“Two degrees Celsius.”
This term is often mentioned in discussions of climate change. That’s because experts say that the goal of preventing warming over 2 degrees Celsius about pre-industrial levels as being necessary to prevent cataclysmic repercussions of climate change.
However, attempts to express how we can reach that goal haven’t been so clear, until a proposal was published last Thursday in the journal Science.
The proposal introduced a new term: “carbon law”.
According to the researchers, if global carbon emissions were to be halved every decade, then we’ll almost be at net-zero emissions by 2050.
We’ll keep global temperatures within 2 degrees of pre-industrial levels.
“The carbon law is an effort of translating what science says is necessary for us to do to deliver the Paris agreement for a safe climate future for humanity,” lead author of the paper Johan Rockström, director of the Stockholm Resilience Centre at Stockholm University, explains in a phone interview with The Christian Science Monitor. “And the carbon law translates into halving the emissions of carbon dioxide every decade.”
When Dr. Rockström and his colleagues went deeper into the numbers behind possible paths to achieving the 2-degree goal set in the Paris agreement, they realized that carbon dioxide emissions will need to go down quickly.
Their framework is inspired by the computer industry’s Moore’s Law, which predicts that the number of transistors in an integrated circuit will double every two years or so. Similarly, the 40 billion metric tons (gigatons) of carbon dioxide being emitted each year must be halved to 20 gigatons by 2030, 10 gigatons by 2040, and 5 gigatons by 2050.
“It’s simply putting dots along the very complex global science scenarios that takes us to Paris. It’s just putting dots along the curve that can take us under 2 degrees Celsius,” Rockström says.
This carbon law can be used at any scale, he points out. It isn’t just for global emissions. Nations, cities, and companies can also use the guideline of halving emissions to build carbon-cutting plans. Even an individual person could apply this framework to their own personal carbon emissions.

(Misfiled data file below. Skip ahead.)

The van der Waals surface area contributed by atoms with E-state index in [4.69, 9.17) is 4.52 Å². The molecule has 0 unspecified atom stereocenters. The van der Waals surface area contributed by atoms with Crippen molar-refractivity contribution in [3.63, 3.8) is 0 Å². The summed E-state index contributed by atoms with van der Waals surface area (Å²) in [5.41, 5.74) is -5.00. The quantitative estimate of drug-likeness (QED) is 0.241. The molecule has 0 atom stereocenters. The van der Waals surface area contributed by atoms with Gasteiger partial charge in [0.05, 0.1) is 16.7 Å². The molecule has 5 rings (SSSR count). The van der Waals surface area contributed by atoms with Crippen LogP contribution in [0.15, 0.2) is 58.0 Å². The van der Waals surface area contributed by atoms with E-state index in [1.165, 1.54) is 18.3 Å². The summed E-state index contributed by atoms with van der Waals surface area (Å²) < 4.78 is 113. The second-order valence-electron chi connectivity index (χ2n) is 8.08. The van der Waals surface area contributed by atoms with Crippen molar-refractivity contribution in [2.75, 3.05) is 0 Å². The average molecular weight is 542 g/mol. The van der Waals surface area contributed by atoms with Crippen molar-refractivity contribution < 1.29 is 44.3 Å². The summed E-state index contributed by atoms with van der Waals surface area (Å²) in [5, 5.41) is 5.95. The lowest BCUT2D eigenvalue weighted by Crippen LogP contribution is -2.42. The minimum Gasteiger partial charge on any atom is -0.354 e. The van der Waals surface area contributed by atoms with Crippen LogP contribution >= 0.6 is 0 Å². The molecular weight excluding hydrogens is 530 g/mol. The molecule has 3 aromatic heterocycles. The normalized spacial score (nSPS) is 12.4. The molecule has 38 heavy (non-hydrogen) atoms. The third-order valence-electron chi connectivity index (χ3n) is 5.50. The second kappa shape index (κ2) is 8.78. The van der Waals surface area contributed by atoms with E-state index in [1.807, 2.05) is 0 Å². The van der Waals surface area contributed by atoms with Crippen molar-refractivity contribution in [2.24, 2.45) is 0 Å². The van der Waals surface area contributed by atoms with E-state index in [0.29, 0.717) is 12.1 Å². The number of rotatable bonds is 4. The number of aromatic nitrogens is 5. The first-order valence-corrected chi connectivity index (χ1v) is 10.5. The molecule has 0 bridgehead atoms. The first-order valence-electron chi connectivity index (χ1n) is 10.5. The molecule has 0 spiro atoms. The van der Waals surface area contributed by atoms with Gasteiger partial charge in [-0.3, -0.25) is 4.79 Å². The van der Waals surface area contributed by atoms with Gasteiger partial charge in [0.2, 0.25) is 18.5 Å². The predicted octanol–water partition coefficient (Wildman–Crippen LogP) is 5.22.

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The law can be an incentive for innovation
The law isn’t just a framework to think about carbon, the atmosphere and climate change.
Rockström and his colleagues have outlined a roadmap for reducing our reliance on coal and oil, which they say needs to be phased out in exchange for renewable energy sources.
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Renewable energy sources have already been doubling every five and a half years globally. Continuing at this rate means the entire energy sector could be totally decarbonized by the middle of the century.
This means coal use would end around 2030 to 2035 and oil use ends around 2040 to 2045.
“That law, we hope, can become an incentive for innovation and a journey towards a more attractive and prosperous future,” Rockström says.
Adil Najam, dean of the school of global studies at Boston University, agrees:
“We have the technology, we have the economic framework, we have the reduction in cost of the alternative energies, we have the range of different types of alternative energy, and we have the momentum that can make this happen.”
Do we have the political will?
Although we have the ability to meet this challenge, the question is whether individuals will be motivated enough to show the political will.
Carbon reduction is a very difficult challenge, and while the incentives are in place for us to reduce our carbon emission (humans need a planet to live on), many changes are needed in how we produce energy and construct our economies.
A number of experts fear that the cost of shifting to a carbon-free economy will be great. Until one country actually undertakes significant carbon reduction without impacting their standard of living, we’re likely to be living in a great start of uncertainty about the future of the planet without actually making much difference in carbon emissions.
For developing countries such as India and China, there are deeper fears that changes to a carbon-reliant economy may derail growth.
The way forward is with business
The key to showing that changes to a carbon economy can be made may need to come from the world’s top companies. They have a freedom of action that isn’t as available to governments.
If the top companies in many sectors adopt it as a business strategy and prove that such efforts can create jobs and enable growth, this may provide an example for governments and individuals to follow suit.
As for carbon law roadmap creating a new framework of thinking similar to Moore’s Law, it’s been well received by international policy makers seeking to create an international set of rules that will provide the right incentives to governments and companies around the world.
Christiana Figueres, who was influential in brokering the Paris agreement as the then- climate chief of the United Nation, has given it her stamp of approval.
“I don’t think it’s wishful thinking. I think it’s visionary thinking,” she told Reuters.
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